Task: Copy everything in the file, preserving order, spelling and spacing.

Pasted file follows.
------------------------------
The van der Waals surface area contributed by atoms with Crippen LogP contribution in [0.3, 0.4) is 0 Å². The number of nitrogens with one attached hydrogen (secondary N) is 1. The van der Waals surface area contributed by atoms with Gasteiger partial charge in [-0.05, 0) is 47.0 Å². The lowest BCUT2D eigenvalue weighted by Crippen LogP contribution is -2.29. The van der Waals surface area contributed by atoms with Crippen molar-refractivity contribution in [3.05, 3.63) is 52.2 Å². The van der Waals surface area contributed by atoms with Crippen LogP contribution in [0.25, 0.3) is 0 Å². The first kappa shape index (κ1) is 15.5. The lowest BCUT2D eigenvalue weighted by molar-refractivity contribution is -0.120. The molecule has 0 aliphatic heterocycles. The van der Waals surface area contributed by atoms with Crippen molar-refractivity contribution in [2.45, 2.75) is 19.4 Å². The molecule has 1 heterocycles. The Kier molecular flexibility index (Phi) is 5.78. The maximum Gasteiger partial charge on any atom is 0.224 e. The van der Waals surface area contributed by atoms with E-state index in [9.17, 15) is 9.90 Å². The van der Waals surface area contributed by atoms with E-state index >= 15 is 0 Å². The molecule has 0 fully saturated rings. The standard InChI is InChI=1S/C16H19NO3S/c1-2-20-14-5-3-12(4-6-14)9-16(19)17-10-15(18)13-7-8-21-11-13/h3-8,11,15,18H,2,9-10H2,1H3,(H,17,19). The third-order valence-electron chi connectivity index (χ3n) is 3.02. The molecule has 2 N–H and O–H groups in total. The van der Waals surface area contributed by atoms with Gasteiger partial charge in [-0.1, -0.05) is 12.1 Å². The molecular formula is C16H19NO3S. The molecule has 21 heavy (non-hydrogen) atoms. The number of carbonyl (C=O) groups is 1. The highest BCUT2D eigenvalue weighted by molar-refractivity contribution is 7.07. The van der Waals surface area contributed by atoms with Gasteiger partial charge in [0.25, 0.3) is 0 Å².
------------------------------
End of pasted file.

The van der Waals surface area contributed by atoms with Crippen LogP contribution in [0.3, 0.4) is 0 Å². The number of nitrogens with one attached hydrogen (secondary N) is 1. The van der Waals surface area contributed by atoms with Gasteiger partial charge in [-0.05, 0) is 47.0 Å². The lowest BCUT2D eigenvalue weighted by Crippen LogP contribution is -2.29. The van der Waals surface area contributed by atoms with Crippen molar-refractivity contribution in [3.05, 3.63) is 52.2 Å². The van der Waals surface area contributed by atoms with Crippen LogP contribution in [0.25, 0.3) is 0 Å². The first kappa shape index (κ1) is 15.5. The lowest BCUT2D eigenvalue weighted by molar-refractivity contribution is -0.120. The molecule has 0 aliphatic heterocycles. The van der Waals surface area contributed by atoms with Crippen molar-refractivity contribution in [2.45, 2.75) is 19.4 Å². The molecule has 1 heterocycles. The Kier molecular flexibility index (Phi) is 5.78. The maximum Gasteiger partial charge on any atom is 0.224 e. The van der Waals surface area contributed by atoms with E-state index in [9.17, 15) is 9.90 Å². The van der Waals surface area contributed by atoms with E-state index >= 15 is 0 Å². The molecule has 0 fully saturated rings. The standard InChI is InChI=1S/C16H19NO3S/c1-2-20-14-5-3-12(4-6-14)9-16(19)17-10-15(18)13-7-8-21-11-13/h3-8,11,15,18H,2,9-10H2,1H3,(H,17,19). The third-order valence-electron chi connectivity index (χ3n) is 3.02. The molecule has 2 N–H and O–H groups in total. The van der Waals surface area contributed by atoms with Gasteiger partial charge in [-0.1, -0.05) is 12.1 Å². The molecular formula is C16H19NO3S. The molecule has 21 heavy (non-hydrogen) atoms. The number of carbonyl (C=O) groups is 1. The highest BCUT2D eigenvalue weighted by molar-refractivity contribution is 7.07. The van der Waals surface area contributed by atoms with Gasteiger partial charge in [0.25, 0.3) is 0 Å².